From Wikipedia, the free encyclopedia:
“A mnemonic (the first “m” is silent), or mnemonic device, is any learning technique that aids information retention. Mnemonics aim to translate information into a form that the brain can retain better than its original form. In fact, ‘Memory Needs Every Method Of Nurturing Its Capacity’ is a mnemonic for how to spell mnemonic.”
In other words:
by Michael Murry
Many words can make a mess
For meaning neither more nor less,
But some arrangements stick around
Because the brain remembers sound.
So if I had to make a choice
Between the letter and the voice
I’d choose to sing a nonsense song
Instead of meaning something wrong;
For in my little slice of life
I’ve witnessed mostly stupid strife
Perpetuated by the frauds
Who claim they speak for unseen gawds.
And I have learned to discount words
As mostly smelly little turds
Whose meaning no one seems to know
Except that from them corpses grow,
Attracting hordes of thirsty flies
Who drink their fill from crying eyes
While “meaning” pours from moving lips
And falsehood-scribbling finger tips.
So, yes, I’ve heard both long and short,
And read much, too, of either sort.
But still, when words have had their say
It takes a tune to make them stay.
Michael Murry, “The Misfortune Teller,” Copyright © 2010
Which reminds me of my freshman year in high school when Mr Kennedy, our physical science teacher came into the classroom one day and declared: “All memory is based on two principles: association and repetition. You are going to prove this to yourselves today by memorizing the entire Periodic Table of the Elements.” We did, too. Mr Kennedy would tell one student an absolutely awful pun on the name of a chemical element and the class would groan in collective embarrassment (emotional reinforcement). For example: “I coach track and field, and I feel so sorry when I see those poor boys running around with lead in their pants. Get it? PB – lead” (association). Then Mr. Kennedy would have the student repeat the chemical symbol and its name and then repeat all the elements and their names which other students had recited previously (additional repetition). Then he would go on to the next student: “I just overheard a boy making a date with his girlfriend. He said ‘I’ll see you at the Copper Penny restaurant tonight.’ Get it? C U – Copper.” And so on. Around and around the room we went. Associating. Emoting. Repeating. Remembering. I don’t think I ever witnessed a better illustration of effective teaching in my entire life.
Poetry — at least metrical verse — possesses a mnemonic power and it matters very much what sounds and rhythms will best combine, not only to reinforce the intellectual and emotional meaning of the words, but also make that meaning “memorable.” Poetry may “just happen” to the inspired creative genius, but a plodding dullard like myself has to make it happen through continual research into the technical elements of poetry as well as emulation of good examples
But before we can communicate effectively, whether in prose or poetry, we have to think critically about what we wish to communicate. And before we can think critically – as George Orwell pointed out in his dystopian novel, 1984 – we must first possess an accurate memory of what actually happened in the past. Otherwise, we have no means of determining whether our present condition represents a life of improved, as opposed to deteriorating, possibilities. Unfortunately for us living in the present historical moment, the corporate totalitarian state does not want the individual citizen to develop his or her critical faculties nor to communicate their “subversive” ideas effectively to others. Hence the corporate totalitarian state attempts to destroy individual and collective memory, mostly by continuously rewriting the past so that it never provides a basis of comparison with the present. As Orwell wrote: “Who controls the past controls the future. Who controls the present controls the past.”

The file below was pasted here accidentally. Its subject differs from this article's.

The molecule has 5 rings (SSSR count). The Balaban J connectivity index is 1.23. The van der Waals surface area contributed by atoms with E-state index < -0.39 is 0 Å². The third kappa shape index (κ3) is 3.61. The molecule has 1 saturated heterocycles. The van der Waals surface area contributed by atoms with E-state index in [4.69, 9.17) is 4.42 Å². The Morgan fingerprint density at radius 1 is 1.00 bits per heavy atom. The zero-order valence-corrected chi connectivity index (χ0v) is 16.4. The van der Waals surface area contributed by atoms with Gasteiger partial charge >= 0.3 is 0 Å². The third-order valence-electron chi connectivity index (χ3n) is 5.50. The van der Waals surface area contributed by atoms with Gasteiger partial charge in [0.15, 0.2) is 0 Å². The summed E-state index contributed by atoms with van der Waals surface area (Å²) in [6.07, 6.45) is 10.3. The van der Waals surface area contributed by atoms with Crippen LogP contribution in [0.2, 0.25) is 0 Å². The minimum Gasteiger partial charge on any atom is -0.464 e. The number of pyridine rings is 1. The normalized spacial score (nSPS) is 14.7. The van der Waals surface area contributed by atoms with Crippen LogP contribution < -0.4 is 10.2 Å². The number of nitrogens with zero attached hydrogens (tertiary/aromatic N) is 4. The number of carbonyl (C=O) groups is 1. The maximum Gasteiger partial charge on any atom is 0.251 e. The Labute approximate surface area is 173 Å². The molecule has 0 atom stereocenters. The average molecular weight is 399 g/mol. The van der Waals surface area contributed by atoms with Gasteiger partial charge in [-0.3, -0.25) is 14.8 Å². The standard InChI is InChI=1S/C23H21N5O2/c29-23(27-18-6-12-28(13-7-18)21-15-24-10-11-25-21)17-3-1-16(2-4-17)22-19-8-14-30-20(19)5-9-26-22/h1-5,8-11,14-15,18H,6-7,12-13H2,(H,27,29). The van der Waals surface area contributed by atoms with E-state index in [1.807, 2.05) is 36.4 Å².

Or in another manner of speaking, consider:
The Good Ship Memory Hole
One dark and stormy night this tepid tale
Began, and waking from a dream, it ended.
Unmoored, the uncrewed Fantasy set sail
On twilight seas where day and nighttime blended.
The empty sky complained to no avail
About the disbelief it had suspended.
The tide went out and with it went the boat
Adrift and rudderless, no one commanding.
The fog rolled in and swallowed in its throat
The strangled cry of something dim demanding
To know the reason why the fishes gloat
To see a thing beneath their understanding.
The wind, that vagrant quantity, died down,
And then arose to drive the ship before it.
No Ahab paced the deck to rage and frown.
No fickle fate consented to abhor it:
That nightmare stream in which the dreamers drown;
The mind awaiting waking to restore it.
The whales and dolphins swam along beside.
The albatrosses soared, the gulls they glided.
The barnacles hung on to bum a ride.
The turtles temporized, their time they bided,
Until the seals would cease them to deride;
Till someone, somewhere, sane, this scene decided.
The ocean rudely rolled, the eyes they crossed,
As stomachs down below grew sour and trembled.
The passengers turned pale; their lunch they lost;
And wondered why they ever had assembled
To voyage to the void at such a cost —
And who the ticket-selling fraud resembled.
No Ishmael survived the trip who knows
Why thought reflected off the waves and scattered,
Absorbed into the swirling ebbs and flows
That left the crazy craft careened and battered
Upon Amnesia reef where nothing grows
Except forgetfulness of things that mattered.
Michael Murry, “The Misfortune Teller,” Copyright 2009